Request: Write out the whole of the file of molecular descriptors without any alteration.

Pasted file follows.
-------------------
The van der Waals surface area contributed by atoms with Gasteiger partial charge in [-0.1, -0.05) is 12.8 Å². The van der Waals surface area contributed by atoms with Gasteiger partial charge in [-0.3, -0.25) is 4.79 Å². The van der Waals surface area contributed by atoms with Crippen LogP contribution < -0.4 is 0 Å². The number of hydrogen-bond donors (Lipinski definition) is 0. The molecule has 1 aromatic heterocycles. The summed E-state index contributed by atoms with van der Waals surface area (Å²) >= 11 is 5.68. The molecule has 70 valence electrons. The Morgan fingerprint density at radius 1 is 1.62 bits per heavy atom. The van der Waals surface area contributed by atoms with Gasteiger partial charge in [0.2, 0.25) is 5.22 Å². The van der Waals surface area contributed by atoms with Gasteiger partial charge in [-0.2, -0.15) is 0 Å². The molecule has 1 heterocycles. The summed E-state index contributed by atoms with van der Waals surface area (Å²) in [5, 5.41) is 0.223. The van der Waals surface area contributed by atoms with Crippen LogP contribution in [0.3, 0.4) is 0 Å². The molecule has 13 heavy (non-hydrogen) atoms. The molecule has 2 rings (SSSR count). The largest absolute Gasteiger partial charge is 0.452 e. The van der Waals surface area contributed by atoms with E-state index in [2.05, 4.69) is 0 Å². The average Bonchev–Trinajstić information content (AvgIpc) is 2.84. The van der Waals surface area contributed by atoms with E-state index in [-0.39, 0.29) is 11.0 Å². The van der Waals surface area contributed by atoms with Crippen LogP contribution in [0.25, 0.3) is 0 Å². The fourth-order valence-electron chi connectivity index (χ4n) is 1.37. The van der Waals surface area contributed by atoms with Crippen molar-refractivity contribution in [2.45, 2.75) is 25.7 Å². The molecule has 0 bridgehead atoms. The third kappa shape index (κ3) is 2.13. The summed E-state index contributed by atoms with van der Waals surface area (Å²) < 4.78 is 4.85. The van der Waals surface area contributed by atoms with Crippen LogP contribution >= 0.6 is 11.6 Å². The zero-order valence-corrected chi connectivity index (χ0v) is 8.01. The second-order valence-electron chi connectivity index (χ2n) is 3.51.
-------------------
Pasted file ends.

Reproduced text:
The van der Waals surface area contributed by atoms with Gasteiger partial charge in [-0.1, -0.05) is 12.8 Å². The van der Waals surface area contributed by atoms with Gasteiger partial charge in [-0.3, -0.25) is 4.79 Å². The van der Waals surface area contributed by atoms with Crippen LogP contribution < -0.4 is 0 Å². The number of hydrogen-bond donors (Lipinski definition) is 0. The molecule has 1 aromatic heterocycles. The summed E-state index contributed by atoms with van der Waals surface area (Å²) >= 11 is 5.68. The molecule has 70 valence electrons. The Morgan fingerprint density at radius 1 is 1.62 bits per heavy atom. The van der Waals surface area contributed by atoms with Gasteiger partial charge in [0.2, 0.25) is 5.22 Å². The van der Waals surface area contributed by atoms with Gasteiger partial charge in [-0.2, -0.15) is 0 Å². The molecule has 1 heterocycles. The summed E-state index contributed by atoms with van der Waals surface area (Å²) in [5, 5.41) is 0.223. The van der Waals surface area contributed by atoms with Crippen LogP contribution in [0.3, 0.4) is 0 Å². The molecule has 13 heavy (non-hydrogen) atoms. The molecule has 2 rings (SSSR count). The largest absolute Gasteiger partial charge is 0.452 e. The van der Waals surface area contributed by atoms with E-state index in [2.05, 4.69) is 0 Å². The average Bonchev–Trinajstić information content (AvgIpc) is 2.84. The van der Waals surface area contributed by atoms with E-state index in [-0.39, 0.29) is 11.0 Å². The van der Waals surface area contributed by atoms with Crippen LogP contribution in [0.25, 0.3) is 0 Å². The fourth-order valence-electron chi connectivity index (χ4n) is 1.37. The van der Waals surface area contributed by atoms with Crippen molar-refractivity contribution in [2.45, 2.75) is 25.7 Å². The molecule has 0 bridgehead atoms. The third kappa shape index (κ3) is 2.13. The summed E-state index contributed by atoms with van der Waals surface area (Å²) < 4.78 is 4.85. The van der Waals surface area contributed by atoms with Crippen LogP contribution >= 0.6 is 11.6 Å². The zero-order valence-corrected chi connectivity index (χ0v) is 8.01. The second-order valence-electron chi connectivity index (χ2n) is 3.51.